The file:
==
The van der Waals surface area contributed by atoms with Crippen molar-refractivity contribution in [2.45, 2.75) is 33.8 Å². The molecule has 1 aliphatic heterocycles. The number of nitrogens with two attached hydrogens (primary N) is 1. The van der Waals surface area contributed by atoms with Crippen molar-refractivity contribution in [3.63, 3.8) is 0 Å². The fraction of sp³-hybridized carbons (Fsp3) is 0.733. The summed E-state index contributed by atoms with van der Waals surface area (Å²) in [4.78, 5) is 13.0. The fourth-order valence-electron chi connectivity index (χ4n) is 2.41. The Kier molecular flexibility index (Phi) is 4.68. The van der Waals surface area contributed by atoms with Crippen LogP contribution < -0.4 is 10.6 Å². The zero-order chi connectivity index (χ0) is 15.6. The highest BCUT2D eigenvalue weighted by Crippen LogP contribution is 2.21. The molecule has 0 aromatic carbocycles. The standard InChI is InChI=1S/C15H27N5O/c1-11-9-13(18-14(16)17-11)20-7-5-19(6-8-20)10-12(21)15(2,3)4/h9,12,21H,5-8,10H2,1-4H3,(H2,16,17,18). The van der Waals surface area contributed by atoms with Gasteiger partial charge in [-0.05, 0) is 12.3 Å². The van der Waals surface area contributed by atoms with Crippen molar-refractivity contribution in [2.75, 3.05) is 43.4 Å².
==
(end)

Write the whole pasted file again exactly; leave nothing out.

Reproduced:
The van der Waals surface area contributed by atoms with Crippen molar-refractivity contribution in [2.45, 2.75) is 33.8 Å². The molecule has 1 aliphatic heterocycles. The number of nitrogens with two attached hydrogens (primary N) is 1. The van der Waals surface area contributed by atoms with Crippen molar-refractivity contribution in [3.63, 3.8) is 0 Å². The fraction of sp³-hybridized carbons (Fsp3) is 0.733. The summed E-state index contributed by atoms with van der Waals surface area (Å²) in [4.78, 5) is 13.0. The fourth-order valence-electron chi connectivity index (χ4n) is 2.41. The Kier molecular flexibility index (Phi) is 4.68. The van der Waals surface area contributed by atoms with Crippen LogP contribution < -0.4 is 10.6 Å². The zero-order chi connectivity index (χ0) is 15.6. The highest BCUT2D eigenvalue weighted by Crippen LogP contribution is 2.21. The molecule has 0 aromatic carbocycles. The standard InChI is InChI=1S/C15H27N5O/c1-11-9-13(18-14(16)17-11)20-7-5-19(6-8-20)10-12(21)15(2,3)4/h9,12,21H,5-8,10H2,1-4H3,(H2,16,17,18). The van der Waals surface area contributed by atoms with Gasteiger partial charge in [-0.05, 0) is 12.3 Å². The van der Waals surface area contributed by atoms with Crippen molar-refractivity contribution in [2.75, 3.05) is 43.4 Å².